I was very much, I think, the oldest student, but there were a few people around 40 or in their early fifties, so I wasn’t alone. But I’ve stayed connected to even the young ones. By and large, we got on terribly well and I didn’t feel a difference between them and myself. I’ve got mates that I will keep.
What inspires your work?
I am inspired every minute of the day—now that I’m doing this, everything has relevance. My work started with an interest in the 18th century and the historic beginnings of porcelain, almost exclusively white porcelain. My first project at the RCA involved going to the V&A, which is where I spend a lot of my time. I found this little pepper pot made in 1740, which led me to start finding out more about the 18th century and the people who made this particular white porcelain.
I suppose there is a specific aesthetic—it is about curiosities, and the juxtaposition of strange things. I love things that relate to the natural world but are not of the natural world. I love the Pitt Rivers Museum in Oxford, Kettles Yard in Cambridge, the Science Museum, the Medieval & Renaissance Galleries at the V&A. I am inspired by Victorian scientists and early photographers—Karl Blossfeldt, for example. I’m inspired by Escher and Hieronymus Bosch.
Did you start out with the intention of selling your designs?
No, it started as a creative art, something I really liked to do—and then I just got hooked.
You seem to be the quintessential woman in white, working in white porcelain and wearing white.
I wear white a lot, particularly in the studio, because the porcelain doesn’t mark it so much. I wear white Vans every day. I wear white jeans, white aprons, white t-shirts—otherwise you splatter.
What do you think of the fashion world now? Are you glad you moved on when you did?
I’m glad we sold out when we did, because fashion has changed, and not for the better. In recent years it has become, like many other things, less personal than it was. Today, fashion seems to be driven more by brands and marketing than by the aesthetics of the individual. But in a way I wish I was still doing it, because I believe we would still do it with the same integrity as before, and I’m sure there is still a place for that. Would I ever go back? No, not really, this is my life now. I am still involved in helping and mentoring businesses, in fashion, homewares, accessories. Sometimes Rick and I do it together, sometimes I do it on my own.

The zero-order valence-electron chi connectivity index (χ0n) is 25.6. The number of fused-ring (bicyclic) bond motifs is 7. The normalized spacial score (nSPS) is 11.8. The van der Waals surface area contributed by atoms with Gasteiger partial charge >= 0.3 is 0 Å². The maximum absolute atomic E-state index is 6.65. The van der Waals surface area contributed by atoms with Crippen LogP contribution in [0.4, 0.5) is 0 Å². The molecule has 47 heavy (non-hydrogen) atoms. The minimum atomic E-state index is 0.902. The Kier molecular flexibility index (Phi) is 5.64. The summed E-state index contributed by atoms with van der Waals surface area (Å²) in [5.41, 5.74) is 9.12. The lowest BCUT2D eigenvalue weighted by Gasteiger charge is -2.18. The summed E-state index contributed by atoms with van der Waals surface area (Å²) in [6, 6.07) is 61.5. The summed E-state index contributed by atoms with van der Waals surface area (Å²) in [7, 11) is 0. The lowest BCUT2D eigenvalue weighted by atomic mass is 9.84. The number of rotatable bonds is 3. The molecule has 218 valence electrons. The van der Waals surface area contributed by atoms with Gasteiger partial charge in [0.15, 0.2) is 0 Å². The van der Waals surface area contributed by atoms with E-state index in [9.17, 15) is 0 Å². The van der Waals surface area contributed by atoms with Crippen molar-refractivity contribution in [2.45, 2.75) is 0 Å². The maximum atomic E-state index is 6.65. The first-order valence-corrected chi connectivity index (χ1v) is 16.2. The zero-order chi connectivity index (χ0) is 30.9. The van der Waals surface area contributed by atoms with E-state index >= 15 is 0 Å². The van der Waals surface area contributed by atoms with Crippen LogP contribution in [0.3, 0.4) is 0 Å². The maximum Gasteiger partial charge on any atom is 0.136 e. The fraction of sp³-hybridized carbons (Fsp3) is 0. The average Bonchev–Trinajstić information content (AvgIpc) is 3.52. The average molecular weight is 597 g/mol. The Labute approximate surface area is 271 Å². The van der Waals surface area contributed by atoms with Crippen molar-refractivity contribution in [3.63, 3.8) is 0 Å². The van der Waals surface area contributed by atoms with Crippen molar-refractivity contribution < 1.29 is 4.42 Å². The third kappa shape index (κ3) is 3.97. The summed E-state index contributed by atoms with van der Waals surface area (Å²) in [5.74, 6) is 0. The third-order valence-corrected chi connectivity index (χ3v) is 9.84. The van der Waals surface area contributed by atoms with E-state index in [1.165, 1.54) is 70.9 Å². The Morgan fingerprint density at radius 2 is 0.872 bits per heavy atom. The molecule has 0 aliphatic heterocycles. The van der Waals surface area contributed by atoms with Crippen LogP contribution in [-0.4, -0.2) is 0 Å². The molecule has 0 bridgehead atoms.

How has Marylebone changed in the years that you have lived here?
I still think it’s my favourite place to live. I really, really love living here. I love the high street, the squares, the greenery of it. I love the chic un-chic-ness of it. It’s full of smart, interesting people, not just money. There’s a risk that too much middle-market nothingness could make the high street not so special any more. You have to make sure you keep the Marylebone pubs, the independent coffee shops, the old hardware store. Tyler Brûlé’s Monocle is amazing and we’ve a great magazine shop, Shreeji, on Chiltern Street. I love being known by people who will hold a parcel for you and phone you when it comes in. Even places like Robert Dyas know your name and they’ll put themselves out for you, chat, help old people. I think it’s such a lovely place to live, Marylebone, and it inculcates that feeling with everyone. I go to the Japanese Knife Company for my tools—they have the most wonderful quality, they sharpen things fabulously and they’re all divine in there.
What do you do in your downtime?
I go to exhibitions, I cook, read and draw. We have recently had a little grandson—Samuel, named after Samuel Beckett. I must say that having a grandchild is quite the most remarkable experience. I had heard this often and didn’t believe it would happen to me, but I am utterly smitten.
What does the future hold?
I am working at a quieter pace on a body of work—one where I can really focus and develop within it. I’ve had to cannibalise the hallway and bits of my bedroom, but I do need an extra studio as well. I will get one—in fact, it would be wonderful if we could start some artists’ studios in Marylebone. I think it’s sad that Marylebone’s has lost some of the artisanal quality, because when we first came here, there were butchers and bakers and candlestick-makers. I’m doing private commissions and I’ll be doing more exhibitions: Collect at the Saatchi Gallery at the end of February next year, then a solo show and a museum show. It’s very exciting.